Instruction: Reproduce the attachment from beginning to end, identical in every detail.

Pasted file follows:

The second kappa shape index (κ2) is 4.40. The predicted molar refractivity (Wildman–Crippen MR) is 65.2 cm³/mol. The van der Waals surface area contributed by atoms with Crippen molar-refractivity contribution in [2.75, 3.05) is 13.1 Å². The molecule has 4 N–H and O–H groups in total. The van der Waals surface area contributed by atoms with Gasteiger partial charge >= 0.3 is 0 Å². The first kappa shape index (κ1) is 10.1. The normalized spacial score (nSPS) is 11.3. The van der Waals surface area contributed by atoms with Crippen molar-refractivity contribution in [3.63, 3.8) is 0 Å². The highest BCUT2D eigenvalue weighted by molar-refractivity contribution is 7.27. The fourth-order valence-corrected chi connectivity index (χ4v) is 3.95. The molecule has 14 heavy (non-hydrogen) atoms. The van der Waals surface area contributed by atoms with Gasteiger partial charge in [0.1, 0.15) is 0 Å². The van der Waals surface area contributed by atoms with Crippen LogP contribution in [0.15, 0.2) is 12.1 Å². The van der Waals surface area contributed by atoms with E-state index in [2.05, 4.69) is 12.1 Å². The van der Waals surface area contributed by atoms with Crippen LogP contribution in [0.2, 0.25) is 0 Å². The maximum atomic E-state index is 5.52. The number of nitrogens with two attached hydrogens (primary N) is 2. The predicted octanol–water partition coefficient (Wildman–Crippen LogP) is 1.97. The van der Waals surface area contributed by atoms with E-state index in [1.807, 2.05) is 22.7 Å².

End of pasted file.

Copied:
The second kappa shape index (κ2) is 4.40. The predicted molar refractivity (Wildman–Crippen MR) is 65.2 cm³/mol. The van der Waals surface area contributed by atoms with Crippen molar-refractivity contribution in [2.75, 3.05) is 13.1 Å². The molecule has 4 N–H and O–H groups in total. The van der Waals surface area contributed by atoms with Gasteiger partial charge >= 0.3 is 0 Å². The first kappa shape index (κ1) is 10.1. The normalized spacial score (nSPS) is 11.3. The van der Waals surface area contributed by atoms with Crippen molar-refractivity contribution in [3.63, 3.8) is 0 Å². The highest BCUT2D eigenvalue weighted by molar-refractivity contribution is 7.27. The fourth-order valence-corrected chi connectivity index (χ4v) is 3.95. The molecule has 14 heavy (non-hydrogen) atoms. The van der Waals surface area contributed by atoms with Gasteiger partial charge in [0.1, 0.15) is 0 Å². The van der Waals surface area contributed by atoms with Crippen LogP contribution in [0.15, 0.2) is 12.1 Å². The van der Waals surface area contributed by atoms with E-state index in [2.05, 4.69) is 12.1 Å². The van der Waals surface area contributed by atoms with Crippen LogP contribution in [0.2, 0.25) is 0 Å². The maximum atomic E-state index is 5.52. The number of nitrogens with two attached hydrogens (primary N) is 2. The predicted octanol–water partition coefficient (Wildman–Crippen LogP) is 1.97. The van der Waals surface area contributed by atoms with E-state index in [1.807, 2.05) is 22.7 Å².